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Proteas skipper Dean Elgar tells Bangladesh to ‘harden up’ before second Test

Dean Elgar, captain of South Africa. (Photo: Darren Stewart / Gallo Images) | Mominul Haque, captain of Bangladesh. (Photo: Gerhard Duraan / BackpagePix)
By Craig Ray
07 Apr 2022 0

The second Test between South Africa and Bangladesh has an edge to it after a combative first encounter.

There are many subplots to observe during the second Test between South Africa and Bangladesh at St George’s Park in Gqeberha, but the main talking point has been an edge between the teams.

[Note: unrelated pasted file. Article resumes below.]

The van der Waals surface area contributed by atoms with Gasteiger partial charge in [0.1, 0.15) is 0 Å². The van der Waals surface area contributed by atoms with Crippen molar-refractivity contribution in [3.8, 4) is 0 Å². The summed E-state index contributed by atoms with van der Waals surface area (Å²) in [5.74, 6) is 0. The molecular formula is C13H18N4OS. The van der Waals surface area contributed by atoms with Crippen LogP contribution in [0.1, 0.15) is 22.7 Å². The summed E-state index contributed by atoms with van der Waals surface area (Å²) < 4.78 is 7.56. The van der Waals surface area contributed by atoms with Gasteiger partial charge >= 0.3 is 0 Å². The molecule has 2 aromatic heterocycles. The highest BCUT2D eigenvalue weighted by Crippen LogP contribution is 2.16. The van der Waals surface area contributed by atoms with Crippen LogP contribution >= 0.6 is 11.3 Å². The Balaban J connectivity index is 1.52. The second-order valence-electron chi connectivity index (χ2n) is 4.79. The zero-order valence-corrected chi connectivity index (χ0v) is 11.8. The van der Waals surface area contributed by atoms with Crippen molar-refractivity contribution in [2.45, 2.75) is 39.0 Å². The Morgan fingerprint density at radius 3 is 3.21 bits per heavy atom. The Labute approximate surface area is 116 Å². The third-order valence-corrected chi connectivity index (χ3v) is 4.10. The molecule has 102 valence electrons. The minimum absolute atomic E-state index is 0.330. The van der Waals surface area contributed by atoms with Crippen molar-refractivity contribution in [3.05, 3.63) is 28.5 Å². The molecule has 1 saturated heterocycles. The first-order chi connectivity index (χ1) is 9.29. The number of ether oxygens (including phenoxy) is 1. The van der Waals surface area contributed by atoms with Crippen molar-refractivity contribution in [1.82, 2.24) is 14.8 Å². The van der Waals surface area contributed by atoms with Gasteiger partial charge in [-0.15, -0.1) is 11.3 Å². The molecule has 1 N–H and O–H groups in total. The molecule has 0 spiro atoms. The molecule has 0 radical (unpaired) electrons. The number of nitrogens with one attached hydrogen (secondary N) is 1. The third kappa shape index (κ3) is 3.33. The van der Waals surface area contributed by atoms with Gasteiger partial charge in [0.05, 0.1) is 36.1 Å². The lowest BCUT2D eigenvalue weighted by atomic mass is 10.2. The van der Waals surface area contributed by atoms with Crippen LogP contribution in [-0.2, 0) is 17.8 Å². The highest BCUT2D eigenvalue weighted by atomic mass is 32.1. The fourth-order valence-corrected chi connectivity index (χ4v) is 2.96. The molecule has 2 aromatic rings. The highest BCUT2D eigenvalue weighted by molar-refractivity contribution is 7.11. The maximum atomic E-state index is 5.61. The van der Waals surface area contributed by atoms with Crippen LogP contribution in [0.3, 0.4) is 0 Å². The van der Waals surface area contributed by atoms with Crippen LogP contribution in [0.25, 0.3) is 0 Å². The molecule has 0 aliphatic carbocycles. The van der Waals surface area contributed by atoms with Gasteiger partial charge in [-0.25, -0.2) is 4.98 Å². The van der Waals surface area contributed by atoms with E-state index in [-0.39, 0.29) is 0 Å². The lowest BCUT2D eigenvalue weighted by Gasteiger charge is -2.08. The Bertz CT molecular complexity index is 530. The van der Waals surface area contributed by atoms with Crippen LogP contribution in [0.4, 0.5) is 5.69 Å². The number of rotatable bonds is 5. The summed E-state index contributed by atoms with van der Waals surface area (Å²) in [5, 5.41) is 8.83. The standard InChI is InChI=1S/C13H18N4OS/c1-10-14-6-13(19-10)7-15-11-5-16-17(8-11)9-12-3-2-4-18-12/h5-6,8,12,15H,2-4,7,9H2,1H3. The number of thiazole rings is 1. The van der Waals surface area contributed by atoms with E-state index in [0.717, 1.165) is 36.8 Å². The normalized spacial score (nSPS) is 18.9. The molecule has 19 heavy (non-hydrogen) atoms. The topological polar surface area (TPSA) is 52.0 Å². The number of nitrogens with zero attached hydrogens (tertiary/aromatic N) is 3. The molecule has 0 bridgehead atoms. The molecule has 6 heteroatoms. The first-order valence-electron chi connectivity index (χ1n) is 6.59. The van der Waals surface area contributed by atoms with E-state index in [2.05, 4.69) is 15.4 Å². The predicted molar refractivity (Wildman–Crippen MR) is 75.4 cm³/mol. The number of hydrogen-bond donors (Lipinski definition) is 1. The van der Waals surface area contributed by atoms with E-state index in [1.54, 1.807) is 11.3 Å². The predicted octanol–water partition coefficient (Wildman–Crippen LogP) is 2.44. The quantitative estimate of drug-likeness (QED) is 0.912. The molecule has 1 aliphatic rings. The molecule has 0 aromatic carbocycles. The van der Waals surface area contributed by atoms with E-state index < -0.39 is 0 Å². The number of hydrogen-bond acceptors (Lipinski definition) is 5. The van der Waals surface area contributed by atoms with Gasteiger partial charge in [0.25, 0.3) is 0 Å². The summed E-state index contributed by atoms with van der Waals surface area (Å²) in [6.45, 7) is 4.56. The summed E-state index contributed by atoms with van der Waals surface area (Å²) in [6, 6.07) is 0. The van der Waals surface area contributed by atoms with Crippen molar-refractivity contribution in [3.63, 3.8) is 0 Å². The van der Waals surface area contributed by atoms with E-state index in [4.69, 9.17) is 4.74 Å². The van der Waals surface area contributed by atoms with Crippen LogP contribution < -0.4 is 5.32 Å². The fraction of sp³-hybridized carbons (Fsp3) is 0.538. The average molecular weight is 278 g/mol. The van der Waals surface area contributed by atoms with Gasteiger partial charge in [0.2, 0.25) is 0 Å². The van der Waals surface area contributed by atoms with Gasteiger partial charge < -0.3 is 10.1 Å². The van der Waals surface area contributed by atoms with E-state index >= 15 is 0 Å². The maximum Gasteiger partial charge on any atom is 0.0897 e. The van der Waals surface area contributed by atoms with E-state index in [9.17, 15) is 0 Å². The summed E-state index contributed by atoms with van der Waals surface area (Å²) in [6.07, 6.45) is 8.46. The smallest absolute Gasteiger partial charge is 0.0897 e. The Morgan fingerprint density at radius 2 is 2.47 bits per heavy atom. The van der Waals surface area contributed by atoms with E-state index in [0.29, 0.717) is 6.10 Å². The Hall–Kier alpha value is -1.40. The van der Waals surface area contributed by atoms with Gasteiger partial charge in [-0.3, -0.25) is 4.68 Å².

Bangladesh were unhappy with the standard of umpiring and South Africa’s apparent sledging during the first Test, especially of 21-year-old batter Mahmudul Hasan Joy. The young batter scored a superb 137 in the first innings, but was the target of South African verbals. 

In addition, umpires Marais Erasmus and Adrian Holdstock had eight of their on-field decisions overturned by the Decision Review System (DRS). But the reality is the tourists were exposed by South Africa’s spin bowling. That is not a scenario they would have envisaged when they left the sub-continent to come to South Africa. 

Keshav Maharaj and Simon Harmer took 14 wickets between them in the first Test, which the Proteas won by 220 runs in Durban. While the Kingsmead pitch offered some assistance for spinners, it was also lively enough for the seam bowlers to extract movement and bounce. So, the fact that the two South African spinners were so effective does suggest they deserve another outing.